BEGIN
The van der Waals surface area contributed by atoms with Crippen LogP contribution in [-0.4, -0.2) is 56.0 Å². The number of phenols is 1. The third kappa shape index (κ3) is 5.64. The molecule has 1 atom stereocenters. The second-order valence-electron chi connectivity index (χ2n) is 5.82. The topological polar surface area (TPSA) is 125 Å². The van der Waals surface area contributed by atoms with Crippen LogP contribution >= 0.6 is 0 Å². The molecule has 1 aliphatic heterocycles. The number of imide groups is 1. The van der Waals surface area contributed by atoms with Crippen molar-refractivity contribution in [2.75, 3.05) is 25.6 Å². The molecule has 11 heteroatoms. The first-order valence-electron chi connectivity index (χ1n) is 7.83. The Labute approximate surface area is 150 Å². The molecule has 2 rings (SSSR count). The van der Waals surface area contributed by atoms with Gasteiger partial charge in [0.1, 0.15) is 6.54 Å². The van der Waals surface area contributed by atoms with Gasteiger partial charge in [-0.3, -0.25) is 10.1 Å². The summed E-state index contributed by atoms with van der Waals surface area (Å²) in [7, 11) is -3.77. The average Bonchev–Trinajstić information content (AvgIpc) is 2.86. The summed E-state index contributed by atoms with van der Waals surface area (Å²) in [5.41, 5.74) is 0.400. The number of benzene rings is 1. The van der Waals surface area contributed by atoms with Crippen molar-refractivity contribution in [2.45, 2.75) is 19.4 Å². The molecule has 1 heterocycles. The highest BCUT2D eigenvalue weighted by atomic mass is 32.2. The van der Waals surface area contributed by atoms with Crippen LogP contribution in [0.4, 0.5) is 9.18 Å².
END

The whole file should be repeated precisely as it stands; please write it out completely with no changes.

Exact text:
The van der Waals surface area contributed by atoms with Crippen LogP contribution in [-0.4, -0.2) is 56.0 Å². The number of phenols is 1. The third kappa shape index (κ3) is 5.64. The molecule has 1 atom stereocenters. The second-order valence-electron chi connectivity index (χ2n) is 5.82. The topological polar surface area (TPSA) is 125 Å². The van der Waals surface area contributed by atoms with Crippen LogP contribution >= 0.6 is 0 Å². The molecule has 1 aliphatic heterocycles. The number of imide groups is 1. The van der Waals surface area contributed by atoms with Crippen molar-refractivity contribution in [2.75, 3.05) is 25.6 Å². The molecule has 11 heteroatoms. The first-order valence-electron chi connectivity index (χ1n) is 7.83. The Labute approximate surface area is 150 Å². The molecule has 2 rings (SSSR count). The van der Waals surface area contributed by atoms with Gasteiger partial charge in [0.1, 0.15) is 6.54 Å². The van der Waals surface area contributed by atoms with Gasteiger partial charge in [-0.3, -0.25) is 10.1 Å². The summed E-state index contributed by atoms with van der Waals surface area (Å²) in [7, 11) is -3.77. The average Bonchev–Trinajstić information content (AvgIpc) is 2.86. The summed E-state index contributed by atoms with van der Waals surface area (Å²) in [5.41, 5.74) is 0.400. The number of benzene rings is 1. The van der Waals surface area contributed by atoms with Crippen molar-refractivity contribution in [2.45, 2.75) is 19.4 Å². The molecule has 1 heterocycles. The highest BCUT2D eigenvalue weighted by atomic mass is 32.2. The van der Waals surface area contributed by atoms with Crippen LogP contribution in [0.4, 0.5) is 9.18 Å².